ExonMobil, which operates Fife Ethylene Plant, said it had stopped using its elevated flare as planned.
Over the next two days, it will complete the remaining stages of the process, but anticipates that any associated flaring should be contained in the ground flares.
In an update to local communities, Martin Burrell plant manager, said: “I do hope that the actions we took in advance, to significantly reduce both the size and duration of the flare, helped to minimise any community
“We thank you for your patience and understanding while we undertake our plant upgrade."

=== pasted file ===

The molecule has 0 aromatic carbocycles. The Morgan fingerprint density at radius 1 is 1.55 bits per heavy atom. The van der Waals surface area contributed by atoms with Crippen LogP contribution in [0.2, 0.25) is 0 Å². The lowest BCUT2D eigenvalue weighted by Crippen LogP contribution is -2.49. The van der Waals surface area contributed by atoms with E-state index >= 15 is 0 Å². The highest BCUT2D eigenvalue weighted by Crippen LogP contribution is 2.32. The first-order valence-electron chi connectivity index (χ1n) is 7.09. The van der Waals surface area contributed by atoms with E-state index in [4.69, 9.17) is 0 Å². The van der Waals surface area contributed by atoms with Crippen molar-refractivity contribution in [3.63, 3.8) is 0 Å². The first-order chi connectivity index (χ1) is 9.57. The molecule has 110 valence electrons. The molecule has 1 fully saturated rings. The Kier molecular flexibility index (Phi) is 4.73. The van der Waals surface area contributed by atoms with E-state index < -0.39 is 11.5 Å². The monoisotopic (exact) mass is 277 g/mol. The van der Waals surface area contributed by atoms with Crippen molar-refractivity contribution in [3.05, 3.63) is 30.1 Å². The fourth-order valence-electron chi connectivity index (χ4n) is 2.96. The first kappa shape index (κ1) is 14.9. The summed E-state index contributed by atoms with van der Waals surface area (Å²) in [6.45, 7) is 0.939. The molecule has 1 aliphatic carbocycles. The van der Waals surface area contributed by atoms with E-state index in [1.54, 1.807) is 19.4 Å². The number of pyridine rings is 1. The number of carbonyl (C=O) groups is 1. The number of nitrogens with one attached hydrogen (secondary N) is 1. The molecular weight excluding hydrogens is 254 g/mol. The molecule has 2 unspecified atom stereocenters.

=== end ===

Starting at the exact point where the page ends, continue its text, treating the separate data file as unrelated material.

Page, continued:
At Fife NGL, which is operated by Shell, refurbishment work is being carried out to the inlet plant from the main pipeline from St. Fergus, and its associated valves.
Some of the work will be provided by around 60 contractors.
The company plans to use its elevated flare for low volumes of ethane until April 15, and then the ground flares between the 15th-18th.
The ground flares are less visible during the day but can cause a glow to be seen locally at night.
Fife NGL plans to reintroduce volumes to the plant on May 6, and use its elevated flare for low volumes of ethane through next month.
The down time is essential so that operators in the North Sea supply system can complete detailed inspections, servicing and upgrades as it invests in maintaining the integrity of operations.